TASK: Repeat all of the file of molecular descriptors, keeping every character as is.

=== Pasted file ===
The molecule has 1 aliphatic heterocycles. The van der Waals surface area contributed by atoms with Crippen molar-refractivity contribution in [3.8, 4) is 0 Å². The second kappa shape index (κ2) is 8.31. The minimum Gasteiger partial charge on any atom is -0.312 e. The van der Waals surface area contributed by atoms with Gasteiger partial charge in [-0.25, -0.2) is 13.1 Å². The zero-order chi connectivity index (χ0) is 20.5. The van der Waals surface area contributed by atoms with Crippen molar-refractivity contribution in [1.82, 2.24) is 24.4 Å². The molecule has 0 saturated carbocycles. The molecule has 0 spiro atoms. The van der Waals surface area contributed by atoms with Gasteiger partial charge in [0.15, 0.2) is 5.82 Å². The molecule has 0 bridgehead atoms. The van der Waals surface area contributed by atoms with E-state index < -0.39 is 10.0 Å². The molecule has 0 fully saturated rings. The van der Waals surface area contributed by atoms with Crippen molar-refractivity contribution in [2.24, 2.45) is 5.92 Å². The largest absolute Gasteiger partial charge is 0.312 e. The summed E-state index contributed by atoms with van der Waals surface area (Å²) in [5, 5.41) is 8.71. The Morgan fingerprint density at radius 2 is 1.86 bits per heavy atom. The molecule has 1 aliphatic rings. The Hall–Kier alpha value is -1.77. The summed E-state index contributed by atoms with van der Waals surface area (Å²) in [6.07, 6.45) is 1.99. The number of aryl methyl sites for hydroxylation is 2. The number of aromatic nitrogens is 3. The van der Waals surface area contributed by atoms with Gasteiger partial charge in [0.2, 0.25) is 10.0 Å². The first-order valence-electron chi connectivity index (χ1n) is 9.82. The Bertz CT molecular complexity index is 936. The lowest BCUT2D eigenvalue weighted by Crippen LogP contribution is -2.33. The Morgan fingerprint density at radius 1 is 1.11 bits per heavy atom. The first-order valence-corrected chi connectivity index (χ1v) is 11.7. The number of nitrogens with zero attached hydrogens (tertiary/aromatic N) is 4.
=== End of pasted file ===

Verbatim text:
The molecule has 1 aliphatic heterocycles. The van der Waals surface area contributed by atoms with Crippen molar-refractivity contribution in [3.8, 4) is 0 Å². The second kappa shape index (κ2) is 8.31. The minimum Gasteiger partial charge on any atom is -0.312 e. The van der Waals surface area contributed by atoms with Gasteiger partial charge in [-0.25, -0.2) is 13.1 Å². The zero-order chi connectivity index (χ0) is 20.5. The van der Waals surface area contributed by atoms with Crippen molar-refractivity contribution in [1.82, 2.24) is 24.4 Å². The molecule has 0 saturated carbocycles. The molecule has 0 spiro atoms. The van der Waals surface area contributed by atoms with Gasteiger partial charge in [0.15, 0.2) is 5.82 Å². The molecule has 0 bridgehead atoms. The van der Waals surface area contributed by atoms with E-state index < -0.39 is 10.0 Å². The molecule has 0 fully saturated rings. The van der Waals surface area contributed by atoms with Crippen molar-refractivity contribution in [2.24, 2.45) is 5.92 Å². The largest absolute Gasteiger partial charge is 0.312 e. The summed E-state index contributed by atoms with van der Waals surface area (Å²) in [5, 5.41) is 8.71. The Morgan fingerprint density at radius 2 is 1.86 bits per heavy atom. The molecule has 1 aliphatic rings. The Hall–Kier alpha value is -1.77. The summed E-state index contributed by atoms with van der Waals surface area (Å²) in [6.07, 6.45) is 1.99. The number of aryl methyl sites for hydroxylation is 2. The number of aromatic nitrogens is 3. The van der Waals surface area contributed by atoms with Gasteiger partial charge in [0.2, 0.25) is 10.0 Å². The first-order valence-electron chi connectivity index (χ1n) is 9.82. The Bertz CT molecular complexity index is 936. The lowest BCUT2D eigenvalue weighted by Crippen LogP contribution is -2.33. The Morgan fingerprint density at radius 1 is 1.11 bits per heavy atom. The first-order valence-corrected chi connectivity index (χ1v) is 11.7. The number of nitrogens with zero attached hydrogens (tertiary/aromatic N) is 4.